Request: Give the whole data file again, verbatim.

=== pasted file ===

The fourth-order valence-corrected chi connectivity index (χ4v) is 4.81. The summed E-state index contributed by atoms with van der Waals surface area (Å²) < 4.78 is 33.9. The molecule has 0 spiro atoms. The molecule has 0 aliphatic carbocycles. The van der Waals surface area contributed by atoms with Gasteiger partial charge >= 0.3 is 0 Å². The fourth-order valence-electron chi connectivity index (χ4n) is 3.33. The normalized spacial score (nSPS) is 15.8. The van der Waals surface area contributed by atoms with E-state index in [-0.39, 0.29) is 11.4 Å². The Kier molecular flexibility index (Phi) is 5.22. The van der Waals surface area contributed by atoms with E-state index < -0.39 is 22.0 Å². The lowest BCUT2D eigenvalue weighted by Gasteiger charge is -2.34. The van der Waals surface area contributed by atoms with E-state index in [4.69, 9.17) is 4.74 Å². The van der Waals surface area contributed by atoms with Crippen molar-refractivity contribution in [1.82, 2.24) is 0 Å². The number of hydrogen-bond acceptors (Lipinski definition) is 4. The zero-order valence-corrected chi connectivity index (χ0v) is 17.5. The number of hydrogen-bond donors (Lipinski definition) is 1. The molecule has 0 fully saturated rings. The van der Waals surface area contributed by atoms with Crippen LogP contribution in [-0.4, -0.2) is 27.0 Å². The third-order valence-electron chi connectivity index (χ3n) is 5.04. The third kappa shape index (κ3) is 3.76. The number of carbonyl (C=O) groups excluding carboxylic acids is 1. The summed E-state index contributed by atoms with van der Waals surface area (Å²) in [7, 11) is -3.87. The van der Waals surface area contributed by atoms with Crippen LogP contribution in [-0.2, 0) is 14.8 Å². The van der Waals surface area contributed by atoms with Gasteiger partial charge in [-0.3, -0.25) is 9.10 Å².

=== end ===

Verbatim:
The fourth-order valence-corrected chi connectivity index (χ4v) is 4.81. The summed E-state index contributed by atoms with van der Waals surface area (Å²) < 4.78 is 33.9. The molecule has 0 spiro atoms. The molecule has 0 aliphatic carbocycles. The van der Waals surface area contributed by atoms with Gasteiger partial charge >= 0.3 is 0 Å². The fourth-order valence-electron chi connectivity index (χ4n) is 3.33. The normalized spacial score (nSPS) is 15.8. The van der Waals surface area contributed by atoms with E-state index in [-0.39, 0.29) is 11.4 Å². The Kier molecular flexibility index (Phi) is 5.22. The van der Waals surface area contributed by atoms with E-state index < -0.39 is 22.0 Å². The lowest BCUT2D eigenvalue weighted by Gasteiger charge is -2.34. The van der Waals surface area contributed by atoms with E-state index in [4.69, 9.17) is 4.74 Å². The van der Waals surface area contributed by atoms with Crippen molar-refractivity contribution in [1.82, 2.24) is 0 Å². The number of hydrogen-bond acceptors (Lipinski definition) is 4. The zero-order valence-corrected chi connectivity index (χ0v) is 17.5. The number of hydrogen-bond donors (Lipinski definition) is 1. The molecule has 0 fully saturated rings. The van der Waals surface area contributed by atoms with Crippen LogP contribution in [-0.4, -0.2) is 27.0 Å². The third-order valence-electron chi connectivity index (χ3n) is 5.04. The third kappa shape index (κ3) is 3.76. The number of carbonyl (C=O) groups excluding carboxylic acids is 1. The summed E-state index contributed by atoms with van der Waals surface area (Å²) in [7, 11) is -3.87. The van der Waals surface area contributed by atoms with Crippen LogP contribution in [-0.2, 0) is 14.8 Å². The van der Waals surface area contributed by atoms with Gasteiger partial charge in [-0.3, -0.25) is 9.10 Å².